Terpene profile: humulene

Terpene profile: humulene
Steven Voser

Humulene is a terpene present within most strain of cannabis, contributing to an earthy scent. The chemical may play an interesting role within the future of cannabis medicine, particularly in regards to inflammation.

The chemicals responsible for the recognizable and pungent scents of cannabis are called terpenes, volatile aromatic compounds found not only in cannabis, but all throughout the plant kingdom. When it comes to cannabis, terpenes are produced in small, mushroom-shaped glands called trichomes, along with cannabinoids.

Breeders and growers pay close attention to the terpene profile of a strain in order to accurately predict the smell and flavor profile of future crops, but also potential therapeutic applications.

The terpene responsible for making some strains smell like wood, earthiness, and spice, is called humulene.


Humulene is a terpene that emits a subtle scent of wood, earthiness, and spice. This chemical also occurs naturally within cloves, ginger, sage and basil. It’s also one of the primary terpenes found within hops, and therefore one of the key components to the crafting of beer.

Humulene, along with other terpenes, is a secondary metabolite within plants. It isn’t directly involved in the normal growth, development, or reproduction of the species, but instead aids in protection and competition.

The strong odor produced by terpenes may be highly pleasant to humans, but it acts as a chemical deterrent to pests that would otherwise have an appetite for cannabis plants. It also offers numerous other protective mechanisms such as tolerance to temperature, and antibacterial and antifungal defense.


What are the effects and possible medical benefits of humulene?

Some scientists believe that cannabis strains particularly high in humulene may be of interest to medical users experiencing specific conditions. The terpene has been shown to demonstrate anti-bacterial, anti-inflammatory, and anti-tumor properties.

Perhaps the most significant effect of humulene is its antitumor activity, considering the massive occurrence of cancer in the world today. A scientific paper published in the journal Planta Medica examined the anti-tumor activity of balsam fir oil, a substance extract from a tree that is widespread throughout Canada.[1]

It was found that humulene was the main anti-tumor constituents of the oil. Cited research within the paper states that derivatives of humulene have significant cytotoxic effects against tumor cell lines. Humulene was believed to impart cytotoxic effects due to its ability to induce an increase in reactive oxygen species (ROS). ROS can damage cellular structure, an ideal scenario in cases of cancer. Furthermore, humulene was found to be much less toxic to normal healthy cells than it was against tumor cells.

According to a paper published in the British Journal of Pharmacology, humulene has also been shown to possess potent anti-inflammatory properties that sometimes outperform prescription drugs.[2] This quality is another factor that further solidifies the role of the terpene in the future of medicine, considering that chronic inflammation causes and advances a vast array of common diseases. The paper evaluated the effects of humulene in an experimental model of airways allergic inflammation.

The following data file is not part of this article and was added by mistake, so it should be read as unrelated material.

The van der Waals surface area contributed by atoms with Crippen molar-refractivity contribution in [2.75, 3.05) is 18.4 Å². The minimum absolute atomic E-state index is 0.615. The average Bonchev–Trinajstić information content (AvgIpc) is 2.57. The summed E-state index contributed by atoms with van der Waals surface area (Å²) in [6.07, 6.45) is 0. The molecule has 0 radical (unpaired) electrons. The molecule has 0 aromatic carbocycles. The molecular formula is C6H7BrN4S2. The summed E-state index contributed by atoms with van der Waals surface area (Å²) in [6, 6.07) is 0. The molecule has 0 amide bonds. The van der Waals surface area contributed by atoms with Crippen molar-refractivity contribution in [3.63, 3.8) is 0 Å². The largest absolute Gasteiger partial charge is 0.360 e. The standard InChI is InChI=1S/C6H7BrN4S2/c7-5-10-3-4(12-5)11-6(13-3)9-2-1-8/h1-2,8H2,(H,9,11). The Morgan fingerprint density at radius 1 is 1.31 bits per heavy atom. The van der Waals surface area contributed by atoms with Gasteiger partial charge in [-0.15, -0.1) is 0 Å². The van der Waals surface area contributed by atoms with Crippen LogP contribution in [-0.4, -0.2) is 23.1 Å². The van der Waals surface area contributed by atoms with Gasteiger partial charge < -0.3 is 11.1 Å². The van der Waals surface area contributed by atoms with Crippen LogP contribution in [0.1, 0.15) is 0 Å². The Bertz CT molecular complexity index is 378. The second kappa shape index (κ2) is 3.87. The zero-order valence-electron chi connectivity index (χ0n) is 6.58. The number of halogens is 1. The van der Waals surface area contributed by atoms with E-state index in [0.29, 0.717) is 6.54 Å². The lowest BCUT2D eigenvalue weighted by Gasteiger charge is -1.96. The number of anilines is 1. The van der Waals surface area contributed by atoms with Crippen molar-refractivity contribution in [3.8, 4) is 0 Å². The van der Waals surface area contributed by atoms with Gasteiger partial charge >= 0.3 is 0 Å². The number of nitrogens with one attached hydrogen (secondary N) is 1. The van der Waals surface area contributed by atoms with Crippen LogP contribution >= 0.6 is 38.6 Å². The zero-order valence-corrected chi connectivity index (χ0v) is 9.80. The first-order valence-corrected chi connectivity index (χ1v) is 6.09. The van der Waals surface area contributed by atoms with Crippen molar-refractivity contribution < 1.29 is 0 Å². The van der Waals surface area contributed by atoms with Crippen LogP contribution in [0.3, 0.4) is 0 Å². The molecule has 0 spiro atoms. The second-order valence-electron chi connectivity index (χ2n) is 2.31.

Humulene exhibited marked anti-inflammatory properties when administered both orally and by aerosol. These results led the authors of the paper to conclude that humulene is an attractive molecule in regards to the treatment of asthma and related inflammatory and allergic diseases.


The significance of terpenes

As cannabis innovation and science continues to exponentially progress, molecules other than cannabinoids are beginning to receive widespread praise and recognition. The volatile nature of terpenes means that the majority of their content doesn't survive the process of smoking and combustion.

However, the industries of breeding and extracts will inevitably continue to converge, bringing products to the market that feature high levels of specific terpenes in a preserved and protected format.


Strains high in humulene

As mentioned in the beginning of the article, humulene will be mostly found in strains that are a bit woody, spicy and earthy. So if you’re interested in strains with higher concentrations of humulene, consider trying the following:

  • Chemdawg: This great strain is a slightly indica-dominant variety that is known for her sky high levels of THC and deeply stoning effects. Her terpene profile is quite broad, resulting in scents and tastes of sour, citrus, pine, and fruits.
  • Gorilla Glue: This powerhouse is literally loaded with humulene. She is known to produce immense THC levels of up to 30%, making her an ideal choice when looking to make extremely strong extracts, tinctures, and edibles. Her powerful effects are accompanied by pungent scents of earthiness and citrus.
  • Sour Diesel: A sativa-dominant lady with powerful sour and herbal tastes and smells. She induces a focuses, cerebral, and relaxing high along with a potent dose of humulene.

  1. ^ Thieme, Antitumor activity of balsam fir oil: production of reactive oxygen species induced by α-humulene as possible mechanism of action, retrieved January-09-2019
  2. ^ NCBI, Preventive and therapeutic anti-inflammatory properties of the sesquiterpene α-humulene in experimental airways allergic inflammation, retrieved January-09-2019

Steven Voser
Steven Voser

Steven is a long-time veteran of cannabis journalism, having delved into every aspect of the subject. His particular interests lie in cannabis culture, the emerging science of cannabis, and how it is shaping the legal landscape across the globe.